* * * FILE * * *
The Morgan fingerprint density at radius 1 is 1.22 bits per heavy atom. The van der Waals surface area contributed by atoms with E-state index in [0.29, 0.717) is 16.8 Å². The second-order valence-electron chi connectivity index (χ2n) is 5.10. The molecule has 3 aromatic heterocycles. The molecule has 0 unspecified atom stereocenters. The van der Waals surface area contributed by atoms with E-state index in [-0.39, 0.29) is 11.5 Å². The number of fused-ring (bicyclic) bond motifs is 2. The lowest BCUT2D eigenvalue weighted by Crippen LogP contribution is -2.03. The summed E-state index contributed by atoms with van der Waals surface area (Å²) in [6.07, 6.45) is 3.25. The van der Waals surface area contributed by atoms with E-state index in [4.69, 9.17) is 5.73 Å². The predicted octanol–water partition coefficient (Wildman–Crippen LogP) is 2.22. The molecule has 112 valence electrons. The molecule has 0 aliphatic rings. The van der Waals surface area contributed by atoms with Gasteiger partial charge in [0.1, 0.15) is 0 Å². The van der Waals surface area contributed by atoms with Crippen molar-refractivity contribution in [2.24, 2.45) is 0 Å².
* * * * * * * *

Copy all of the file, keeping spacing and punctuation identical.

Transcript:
The Morgan fingerprint density at radius 1 is 1.22 bits per heavy atom. The van der Waals surface area contributed by atoms with E-state index in [0.29, 0.717) is 16.8 Å². The second-order valence-electron chi connectivity index (χ2n) is 5.10. The molecule has 3 aromatic heterocycles. The molecule has 0 unspecified atom stereocenters. The van der Waals surface area contributed by atoms with E-state index in [-0.39, 0.29) is 11.5 Å². The number of fused-ring (bicyclic) bond motifs is 2. The lowest BCUT2D eigenvalue weighted by Crippen LogP contribution is -2.03. The summed E-state index contributed by atoms with van der Waals surface area (Å²) in [6.07, 6.45) is 3.25. The van der Waals surface area contributed by atoms with E-state index in [4.69, 9.17) is 5.73 Å². The predicted octanol–water partition coefficient (Wildman–Crippen LogP) is 2.22. The molecule has 112 valence electrons. The molecule has 0 aliphatic rings. The van der Waals surface area contributed by atoms with Gasteiger partial charge in [0.1, 0.15) is 0 Å². The van der Waals surface area contributed by atoms with Crippen molar-refractivity contribution in [2.24, 2.45) is 0 Å².